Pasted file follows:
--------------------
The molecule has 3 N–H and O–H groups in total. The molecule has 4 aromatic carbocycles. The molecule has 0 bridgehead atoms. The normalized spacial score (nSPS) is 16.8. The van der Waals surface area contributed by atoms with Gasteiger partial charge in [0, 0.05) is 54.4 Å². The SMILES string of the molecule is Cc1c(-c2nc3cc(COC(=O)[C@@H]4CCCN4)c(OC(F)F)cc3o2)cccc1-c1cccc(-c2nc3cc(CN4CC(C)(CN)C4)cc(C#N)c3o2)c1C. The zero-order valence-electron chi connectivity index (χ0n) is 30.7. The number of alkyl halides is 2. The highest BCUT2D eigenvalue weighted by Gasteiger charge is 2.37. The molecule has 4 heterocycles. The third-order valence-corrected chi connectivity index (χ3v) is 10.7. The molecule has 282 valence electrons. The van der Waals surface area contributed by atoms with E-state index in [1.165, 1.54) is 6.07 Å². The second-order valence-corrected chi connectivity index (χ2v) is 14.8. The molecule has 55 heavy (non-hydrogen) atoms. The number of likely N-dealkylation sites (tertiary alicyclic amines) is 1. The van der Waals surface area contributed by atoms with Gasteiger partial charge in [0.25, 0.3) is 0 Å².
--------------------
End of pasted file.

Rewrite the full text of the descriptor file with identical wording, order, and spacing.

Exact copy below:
The molecule has 3 N–H and O–H groups in total. The molecule has 4 aromatic carbocycles. The molecule has 0 bridgehead atoms. The normalized spacial score (nSPS) is 16.8. The van der Waals surface area contributed by atoms with Gasteiger partial charge in [0, 0.05) is 54.4 Å². The SMILES string of the molecule is Cc1c(-c2nc3cc(COC(=O)[C@@H]4CCCN4)c(OC(F)F)cc3o2)cccc1-c1cccc(-c2nc3cc(CN4CC(C)(CN)C4)cc(C#N)c3o2)c1C. The zero-order valence-electron chi connectivity index (χ0n) is 30.7. The number of alkyl halides is 2. The highest BCUT2D eigenvalue weighted by Gasteiger charge is 2.37. The molecule has 4 heterocycles. The third-order valence-corrected chi connectivity index (χ3v) is 10.7. The molecule has 282 valence electrons. The van der Waals surface area contributed by atoms with E-state index in [1.165, 1.54) is 6.07 Å². The second-order valence-corrected chi connectivity index (χ2v) is 14.8. The molecule has 55 heavy (non-hydrogen) atoms. The number of likely N-dealkylation sites (tertiary alicyclic amines) is 1. The van der Waals surface area contributed by atoms with Gasteiger partial charge in [0.25, 0.3) is 0 Å².